On the first day of school in the Los Angeles Unified School District, recently hired Supt. Austin Beutner climbed a firetruck, served out farro salad and gripped a golf club — all part of a whirlwind day in which he signaled some of the ways he hopes to improve the district’s performance and reputation.
After 12 stops over 14 hours, the message was complicated. But so is the job. The nation’s second-largest school system is spending more than it’s taking in and also must address lagging student achievement, declining enrollment, labor unrest and political turmoil — all while managing 1,000 campuses serving more than half a million students, of whom 4 out of 5 live in poverty.
Although each stop was intended as a showcase of a success, the visits also demonstrated the depth of the challenges facing the businessman-turned-schools chief.
Roybal Learning Center | Reaching out
Because the first stop began at 5 a.m. — to catch morning TV and radio drive time — it was too early for students or classes. So the focus at Roybal, just west of downtown, was on school employees: a food service manager, the plant manager, a teacher setting up his math class, police officers going through roll call in their central office at the base of the campus.
Beutner asked employees what the district could do to make their jobs easier. In the cafeteria, Marie Smith said it would help to avoid untrained last-minute hires. In Room 225, teacher Moshe Molcho spoke of better communication: “It’s a great feeling,” he said, “when everyone understands we are here to help students learn.”
Although most employee groups have tentative or ratified contracts, teachers are the notable exception. And, at a morning news conference at Roybal, reporters repeatedly asked about a possible strike. Beutner repeatedly deflected.
“Today is celebration of the start of school,” Beutner said. As to labor negotiations, “we’ll get to that in due course.”
But he did suggest that the district would address budget problems by making what would most help students the priority.
Wilson High School | Plugging innovation
The Wilson campus looks out across East Los Angeles, and the view got even better for Beutner when he perched atop a full-size fire engine for a photo, joined by new L.A. Police Chief Michel Moore and Fire Chief Ralph M. Terrazas.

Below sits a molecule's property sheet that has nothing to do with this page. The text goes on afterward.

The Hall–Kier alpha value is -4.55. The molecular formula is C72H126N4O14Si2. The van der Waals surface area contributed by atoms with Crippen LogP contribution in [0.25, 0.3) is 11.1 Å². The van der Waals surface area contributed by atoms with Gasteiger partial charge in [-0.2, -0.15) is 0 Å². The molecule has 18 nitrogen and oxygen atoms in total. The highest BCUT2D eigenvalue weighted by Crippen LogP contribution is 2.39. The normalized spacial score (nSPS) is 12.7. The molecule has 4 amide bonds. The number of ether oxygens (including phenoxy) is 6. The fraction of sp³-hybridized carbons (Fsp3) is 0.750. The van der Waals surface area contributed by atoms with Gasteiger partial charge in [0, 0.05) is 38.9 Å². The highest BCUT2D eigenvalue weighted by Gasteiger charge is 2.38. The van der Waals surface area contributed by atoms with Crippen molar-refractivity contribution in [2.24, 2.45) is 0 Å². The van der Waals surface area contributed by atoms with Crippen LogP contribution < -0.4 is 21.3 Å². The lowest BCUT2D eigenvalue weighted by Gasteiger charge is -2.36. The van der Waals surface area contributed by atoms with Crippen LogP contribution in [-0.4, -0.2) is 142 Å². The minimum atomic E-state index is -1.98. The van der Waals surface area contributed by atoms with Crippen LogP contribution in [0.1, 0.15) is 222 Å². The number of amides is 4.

The goal was to call attention to the school’s police and firefighter magnet programs, which offer coursework related to those fields.
Magnet programs, which vie to attract students from across the district, are part of the strategy to improve academic achievement and reverse declining enrollment. The district has 261 magnet programs at 202 campuses — 70 opened over the last three years. The school system also has closed about a dozen magnets in recent years, either for low enrollment or disappointing results.
More than 15% of district students attend magnets.
Other stops also highlighted new or expanded academic efforts. At the newly opened University Pathways Public Service Academy in Florence-Firestone, students will earn community college credits and degrees while still in high school.
Coeur D’Alene Avenue Elementary | Highlighting success
This Westside school has an unusual distinction. Its enrollment has increased 20% over the last decade or so, even as the district has been shrinking steadily. Beutner credited a coherent academic vision and steady leadership. Principal Andrew Jenkins has been in place 10 years. And he’s so respected that he and his staff train educators at other schools.
When Beutner stopped by, teacher Carly Payne was leading her combination fourth- and fifth-grade class through a “book tasting,” in which students “sample” several books for a few minutes each to decide which ones they want to read later.
A page fell out as Zack Mitchell, 9, perused “Frankly Frannie, Principal for a Day.”
“Uh-oh, this book has been loved,” Payne said.
There were hundreds of others in her classroom library, but Zack kept reading, carefully sticking the page back in.
Beutner wants to stabilize leadership at schools and replicate the best programs. But he acknowledged the difficulty in transferring success from one place to another.
“How much is the program versus the continuity versus the quality of [Jenkins’] leadership?” he wondered out loud.
San Fernando High School | Calling on community
At this San Fernando Valley campus, the destination was the culinary program, which moves students into kitchen jobs at top restaurants while they are still in high school. Jazlyn Corral Bortello, who graduated this year, has a paid internship at Spago and also won a $117,000 scholarship to the Culinary Institute of America in Hyde Park, N.Y.
The point here was how partnerships with businesses and nonprofits are benefiting students — and how more are needed.
Beutner later revisited that theme at Crenshaw High. Speaking to football players, Pastor David Price talked about spiritual connections that could benefit students. L.A. Rams cornerback Dominique Hatfield told players to be better students than he had been at Crenshaw. And county Department of Mental Health Director Jonathan E. Sherin pledged to expand mental health services.
Beutner grabbed a golf club for a picture with the girls’ golf team. He’s secured lessons with golf pros for them.
Much more outside help is needed, he said, and there is much more help that could be offered.
“People want to help,” Beutner said. “We have to figure out ways to be good partners with them. We also have to keep reminding the community of the importance and value of public education.”